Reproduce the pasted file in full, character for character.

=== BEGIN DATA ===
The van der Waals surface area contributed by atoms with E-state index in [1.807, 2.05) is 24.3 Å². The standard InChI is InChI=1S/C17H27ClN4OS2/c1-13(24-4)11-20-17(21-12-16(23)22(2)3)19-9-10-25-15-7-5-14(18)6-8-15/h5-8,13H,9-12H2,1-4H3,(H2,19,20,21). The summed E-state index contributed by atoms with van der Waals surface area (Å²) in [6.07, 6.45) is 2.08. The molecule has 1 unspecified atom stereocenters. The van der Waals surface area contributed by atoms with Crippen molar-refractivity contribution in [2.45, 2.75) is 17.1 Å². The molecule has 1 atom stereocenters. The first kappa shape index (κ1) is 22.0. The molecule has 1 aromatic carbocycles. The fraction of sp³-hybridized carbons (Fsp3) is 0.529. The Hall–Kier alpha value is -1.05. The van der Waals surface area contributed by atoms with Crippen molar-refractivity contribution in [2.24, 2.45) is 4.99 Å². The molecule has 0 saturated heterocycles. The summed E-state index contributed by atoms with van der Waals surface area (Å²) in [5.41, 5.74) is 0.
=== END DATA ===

The van der Waals surface area contributed by atoms with E-state index in [1.807, 2.05) is 24.3 Å². The standard InChI is InChI=1S/C17H27ClN4OS2/c1-13(24-4)11-20-17(21-12-16(23)22(2)3)19-9-10-25-15-7-5-14(18)6-8-15/h5-8,13H,9-12H2,1-4H3,(H2,19,20,21). The summed E-state index contributed by atoms with van der Waals surface area (Å²) in [6.07, 6.45) is 2.08. The molecule has 1 unspecified atom stereocenters. The van der Waals surface area contributed by atoms with Crippen molar-refractivity contribution in [2.45, 2.75) is 17.1 Å². The molecule has 1 atom stereocenters. The first kappa shape index (κ1) is 22.0. The molecule has 1 aromatic carbocycles. The fraction of sp³-hybridized carbons (Fsp3) is 0.529. The Hall–Kier alpha value is -1.05. The van der Waals surface area contributed by atoms with Crippen molar-refractivity contribution in [2.24, 2.45) is 4.99 Å². The molecule has 0 saturated heterocycles. The summed E-state index contributed by atoms with van der Waals surface area (Å²) in [5.41, 5.74) is 0.